Respiratory failure is a major cause of morbidity and the principal cause of death in motor neuron disease; non-invasive ventilation is increasingly used worldwide to palliate the respiratory symptoms. This observational study was designed to evaluate the prevalence of respiratory insufficiency within the motor neuron disease population of Tayside and North East Fife, Scotland. Twenty-six patients were identified, their diagnosis confirmed according to agreed criteria and subjected to the Revised Amyotrophic Lateral Sclerosis Functional Rating Scale, the Epworth Sleepiness questionnaire; spirometry, sniff nasal inspiratory pressure and nocturnal pulse oximetry measurements.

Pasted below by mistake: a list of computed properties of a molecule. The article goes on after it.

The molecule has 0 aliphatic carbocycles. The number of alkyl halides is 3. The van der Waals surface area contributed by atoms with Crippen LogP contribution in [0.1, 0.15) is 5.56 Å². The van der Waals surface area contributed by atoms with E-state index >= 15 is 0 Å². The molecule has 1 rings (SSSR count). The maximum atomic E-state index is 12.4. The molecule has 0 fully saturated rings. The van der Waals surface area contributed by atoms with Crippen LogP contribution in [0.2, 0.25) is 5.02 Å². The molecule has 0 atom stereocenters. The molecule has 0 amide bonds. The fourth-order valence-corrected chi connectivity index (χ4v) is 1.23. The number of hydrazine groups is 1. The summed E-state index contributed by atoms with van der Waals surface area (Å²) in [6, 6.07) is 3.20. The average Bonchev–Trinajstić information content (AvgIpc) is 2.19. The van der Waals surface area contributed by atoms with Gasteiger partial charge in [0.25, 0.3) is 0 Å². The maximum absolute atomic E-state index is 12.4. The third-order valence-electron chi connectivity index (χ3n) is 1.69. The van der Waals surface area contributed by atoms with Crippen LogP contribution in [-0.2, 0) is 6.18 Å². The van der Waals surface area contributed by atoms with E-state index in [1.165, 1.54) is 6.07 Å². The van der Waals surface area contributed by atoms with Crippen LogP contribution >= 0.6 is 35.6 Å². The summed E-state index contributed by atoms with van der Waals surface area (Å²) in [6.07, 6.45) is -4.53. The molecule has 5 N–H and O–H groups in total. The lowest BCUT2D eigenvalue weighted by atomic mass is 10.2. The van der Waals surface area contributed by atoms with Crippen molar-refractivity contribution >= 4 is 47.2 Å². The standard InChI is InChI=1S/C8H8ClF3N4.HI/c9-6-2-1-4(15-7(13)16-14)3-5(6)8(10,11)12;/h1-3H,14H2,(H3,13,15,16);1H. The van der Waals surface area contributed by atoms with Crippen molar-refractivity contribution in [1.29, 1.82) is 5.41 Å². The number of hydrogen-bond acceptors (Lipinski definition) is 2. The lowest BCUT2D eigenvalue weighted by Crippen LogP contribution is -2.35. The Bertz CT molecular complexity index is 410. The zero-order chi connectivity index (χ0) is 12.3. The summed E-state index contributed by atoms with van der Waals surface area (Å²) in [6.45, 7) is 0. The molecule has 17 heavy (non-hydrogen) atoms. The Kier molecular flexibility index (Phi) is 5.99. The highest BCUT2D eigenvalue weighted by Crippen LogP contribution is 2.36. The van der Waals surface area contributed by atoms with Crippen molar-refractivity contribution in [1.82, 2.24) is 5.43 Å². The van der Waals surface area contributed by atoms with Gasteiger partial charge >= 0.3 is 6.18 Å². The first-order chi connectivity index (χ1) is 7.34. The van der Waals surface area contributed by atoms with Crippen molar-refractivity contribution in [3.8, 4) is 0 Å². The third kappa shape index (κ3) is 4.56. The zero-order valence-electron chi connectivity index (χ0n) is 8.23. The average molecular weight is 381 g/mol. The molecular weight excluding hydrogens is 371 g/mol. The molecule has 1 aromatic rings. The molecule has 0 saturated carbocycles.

Twenty-two (84.6%) patients reported one or more symptoms of respiratory insufficiency, 19 patients (73%) had forced vital capacity <80% of predicted in the sitting position and 10 (38.5%) had oxygen saturation <90% for >5% of night. On this basis a potential 10 patients required consideration for ventilation. As well as probable improvement in quality of life and survival for those patients this potential increase in workload has major educational, management and resource implications for health care providers.